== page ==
Open Net Hosts ‘The Current Status of Freedom of Expression in the Republic of Korea’ Conference with Special Host David Kaye, the UN Special Rapporteur on Freedom of Expression

by | Sep 25, 2019 | Free Speech, Notice, Open Seminar, Open Seminar main, Press Release | 0 comments

Open Net will be hosting a conference with special host David Kaye, the UN Special Rapporteur on Freedom of Expression on October 4 (Fri) 10:30 ~ 17:30 on the topic of ‘The Current Status of Freedom of Expression in the Republic of Korea’. The conference, partially funded by Uguisu Ribbon Campaign, will provide a forum of discussion amongst domestic and international experts on freedom of speech in Korea in relation to international trends.

The UN Special Rapporteur David Kaye and Professor K.S. Park will discuss South Korea’s special regulations on digital freedom of expression during the first session of the conference. They will discuss the background behind special regulations such as website blocking through SNI filtering and the criminalization of “boosting” in gaming and explore the problems. Together with audience members, there will also be a discussion on new regulations that are surfacing such as applying TV standards to OTTs, cracking down on “fake news”, and punishing pseudonymous online opinion rigging.

The second session, titled ‘Telling Truths and True Feelings – Are Criminal Truth Defamation and Insult Laws in Accordance with International Human Rights Standards?’ will cover whether current truth defamation laws or insult laws that criminalize the act of speaking out about the truth or expressing one’s subjective opinions are in accordance with the Constitution and international human rights laws, and explore possible directions of improvement.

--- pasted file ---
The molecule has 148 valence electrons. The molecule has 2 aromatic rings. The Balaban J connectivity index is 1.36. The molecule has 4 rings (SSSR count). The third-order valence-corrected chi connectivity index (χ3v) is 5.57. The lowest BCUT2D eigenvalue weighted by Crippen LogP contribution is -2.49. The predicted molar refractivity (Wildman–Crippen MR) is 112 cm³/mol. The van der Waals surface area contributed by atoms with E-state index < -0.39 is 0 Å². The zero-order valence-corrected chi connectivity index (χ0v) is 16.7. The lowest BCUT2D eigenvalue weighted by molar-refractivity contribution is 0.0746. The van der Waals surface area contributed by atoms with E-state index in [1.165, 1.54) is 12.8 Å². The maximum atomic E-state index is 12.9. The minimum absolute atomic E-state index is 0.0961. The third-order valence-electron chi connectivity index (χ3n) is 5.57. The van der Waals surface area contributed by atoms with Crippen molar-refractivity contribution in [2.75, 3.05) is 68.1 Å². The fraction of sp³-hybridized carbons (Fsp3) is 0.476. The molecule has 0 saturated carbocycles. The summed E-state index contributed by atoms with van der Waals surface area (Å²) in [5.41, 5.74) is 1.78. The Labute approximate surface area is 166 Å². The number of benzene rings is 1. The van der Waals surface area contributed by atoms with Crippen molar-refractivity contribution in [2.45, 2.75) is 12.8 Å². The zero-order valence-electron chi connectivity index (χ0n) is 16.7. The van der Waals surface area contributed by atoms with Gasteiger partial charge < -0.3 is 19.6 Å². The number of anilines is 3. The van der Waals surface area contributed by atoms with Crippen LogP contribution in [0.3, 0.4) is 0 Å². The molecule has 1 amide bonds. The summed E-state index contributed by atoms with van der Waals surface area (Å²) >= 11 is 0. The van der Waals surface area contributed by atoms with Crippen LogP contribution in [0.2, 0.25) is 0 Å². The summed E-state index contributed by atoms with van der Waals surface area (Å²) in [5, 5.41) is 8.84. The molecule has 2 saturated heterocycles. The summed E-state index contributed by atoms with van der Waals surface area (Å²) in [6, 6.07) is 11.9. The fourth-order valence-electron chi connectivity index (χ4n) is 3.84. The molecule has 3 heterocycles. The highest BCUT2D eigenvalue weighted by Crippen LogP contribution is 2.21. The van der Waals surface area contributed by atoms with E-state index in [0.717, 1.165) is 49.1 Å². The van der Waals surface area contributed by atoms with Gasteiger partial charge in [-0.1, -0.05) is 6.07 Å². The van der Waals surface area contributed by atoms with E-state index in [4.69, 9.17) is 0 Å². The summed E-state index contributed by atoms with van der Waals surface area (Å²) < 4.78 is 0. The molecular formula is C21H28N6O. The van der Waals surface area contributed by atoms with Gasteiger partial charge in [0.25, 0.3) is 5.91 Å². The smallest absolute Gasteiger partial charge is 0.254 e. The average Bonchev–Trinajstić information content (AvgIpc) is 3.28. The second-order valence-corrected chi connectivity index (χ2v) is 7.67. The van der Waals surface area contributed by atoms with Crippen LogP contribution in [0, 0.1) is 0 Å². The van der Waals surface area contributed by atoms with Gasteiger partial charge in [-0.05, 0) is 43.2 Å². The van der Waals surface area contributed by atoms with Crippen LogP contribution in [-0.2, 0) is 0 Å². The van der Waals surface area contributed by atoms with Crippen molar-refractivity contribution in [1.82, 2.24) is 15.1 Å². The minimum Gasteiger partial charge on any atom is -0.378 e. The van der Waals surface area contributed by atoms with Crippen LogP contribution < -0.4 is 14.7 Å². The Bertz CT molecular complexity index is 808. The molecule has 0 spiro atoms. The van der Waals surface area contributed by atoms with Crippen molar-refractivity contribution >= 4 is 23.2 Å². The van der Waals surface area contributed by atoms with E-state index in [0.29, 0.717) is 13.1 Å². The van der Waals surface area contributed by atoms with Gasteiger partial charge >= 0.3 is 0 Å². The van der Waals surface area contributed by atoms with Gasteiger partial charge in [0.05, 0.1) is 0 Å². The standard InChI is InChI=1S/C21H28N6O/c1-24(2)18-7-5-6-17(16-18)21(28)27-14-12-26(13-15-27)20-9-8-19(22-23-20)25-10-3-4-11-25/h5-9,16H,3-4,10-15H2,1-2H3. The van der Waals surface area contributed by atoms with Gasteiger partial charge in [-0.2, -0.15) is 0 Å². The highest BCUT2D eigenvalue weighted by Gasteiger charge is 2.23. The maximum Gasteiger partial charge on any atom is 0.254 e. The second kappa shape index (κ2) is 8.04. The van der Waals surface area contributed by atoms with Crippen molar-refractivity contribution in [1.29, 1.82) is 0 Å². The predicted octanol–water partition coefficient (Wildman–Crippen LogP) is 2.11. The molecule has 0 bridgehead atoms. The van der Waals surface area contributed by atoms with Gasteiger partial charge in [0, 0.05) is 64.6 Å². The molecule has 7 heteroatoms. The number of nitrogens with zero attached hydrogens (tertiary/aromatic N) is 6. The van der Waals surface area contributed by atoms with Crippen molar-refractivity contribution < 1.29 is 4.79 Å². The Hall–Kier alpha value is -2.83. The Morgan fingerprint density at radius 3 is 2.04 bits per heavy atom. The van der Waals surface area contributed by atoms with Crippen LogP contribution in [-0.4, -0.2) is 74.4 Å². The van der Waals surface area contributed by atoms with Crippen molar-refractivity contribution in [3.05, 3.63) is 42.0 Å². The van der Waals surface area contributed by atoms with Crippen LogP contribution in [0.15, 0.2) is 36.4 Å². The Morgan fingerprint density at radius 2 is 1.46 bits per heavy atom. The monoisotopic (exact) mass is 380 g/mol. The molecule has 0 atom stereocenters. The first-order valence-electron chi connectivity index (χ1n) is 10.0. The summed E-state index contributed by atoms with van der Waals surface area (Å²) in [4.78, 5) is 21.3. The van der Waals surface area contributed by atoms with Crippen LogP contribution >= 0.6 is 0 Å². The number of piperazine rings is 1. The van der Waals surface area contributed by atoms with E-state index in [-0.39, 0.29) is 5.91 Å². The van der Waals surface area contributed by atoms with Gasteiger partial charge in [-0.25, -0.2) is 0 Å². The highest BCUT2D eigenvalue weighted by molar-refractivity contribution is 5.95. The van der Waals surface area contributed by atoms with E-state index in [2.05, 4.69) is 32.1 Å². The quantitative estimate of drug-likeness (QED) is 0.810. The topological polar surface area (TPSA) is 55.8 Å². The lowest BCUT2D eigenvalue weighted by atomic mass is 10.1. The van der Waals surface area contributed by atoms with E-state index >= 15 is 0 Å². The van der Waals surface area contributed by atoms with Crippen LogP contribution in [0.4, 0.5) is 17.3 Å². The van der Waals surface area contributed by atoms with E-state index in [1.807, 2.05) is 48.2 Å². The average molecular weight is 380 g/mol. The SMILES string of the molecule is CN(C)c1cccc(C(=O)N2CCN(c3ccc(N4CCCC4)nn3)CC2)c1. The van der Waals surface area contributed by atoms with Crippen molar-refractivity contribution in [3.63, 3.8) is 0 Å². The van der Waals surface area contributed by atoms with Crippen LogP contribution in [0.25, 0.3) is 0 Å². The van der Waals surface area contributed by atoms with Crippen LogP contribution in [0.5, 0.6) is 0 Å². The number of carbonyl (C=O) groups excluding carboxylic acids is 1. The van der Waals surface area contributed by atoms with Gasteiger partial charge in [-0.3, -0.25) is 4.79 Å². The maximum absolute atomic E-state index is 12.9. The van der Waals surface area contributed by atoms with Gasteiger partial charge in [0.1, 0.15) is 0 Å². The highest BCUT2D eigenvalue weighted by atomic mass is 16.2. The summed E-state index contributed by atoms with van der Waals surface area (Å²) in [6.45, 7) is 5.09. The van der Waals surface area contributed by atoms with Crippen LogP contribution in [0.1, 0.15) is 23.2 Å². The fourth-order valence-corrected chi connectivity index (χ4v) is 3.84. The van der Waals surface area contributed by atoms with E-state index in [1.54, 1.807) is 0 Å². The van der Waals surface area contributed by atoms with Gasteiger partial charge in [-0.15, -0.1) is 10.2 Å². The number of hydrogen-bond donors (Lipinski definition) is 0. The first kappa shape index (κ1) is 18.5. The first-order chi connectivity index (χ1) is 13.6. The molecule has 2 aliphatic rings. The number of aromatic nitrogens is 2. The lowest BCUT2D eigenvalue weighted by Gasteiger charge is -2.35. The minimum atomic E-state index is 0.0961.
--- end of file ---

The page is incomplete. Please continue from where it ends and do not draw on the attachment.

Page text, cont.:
The third session will discuss the role of the government in the highly-debated issue of virtual child pornography and real dolls. On September 10, the UN Committee on the Rights of the Child released a guideline encouraging the States to “include in their legal provisions regarding child sexual abuse material (child pornography) representations of non-existing children or of persons appearing to be children, in particular when such representations are used as part of a process to sexually exploit children (para. 63).”

In Korea, similar amendments to the Act on the Protection of Children and Juveniles Against Sexual Abuse saw an increase in the number of people booked for child sexual abuse by twenty-two fold in 2012-2013. In this session, the role of the government in the gap between imaginations and actions, and the best regulatory path forward will be discussed.

The conference is open to all those interested in freedom of speech, and registration is free of charge. You can find out more about the conference at Open Net’s website, and register through the link below.


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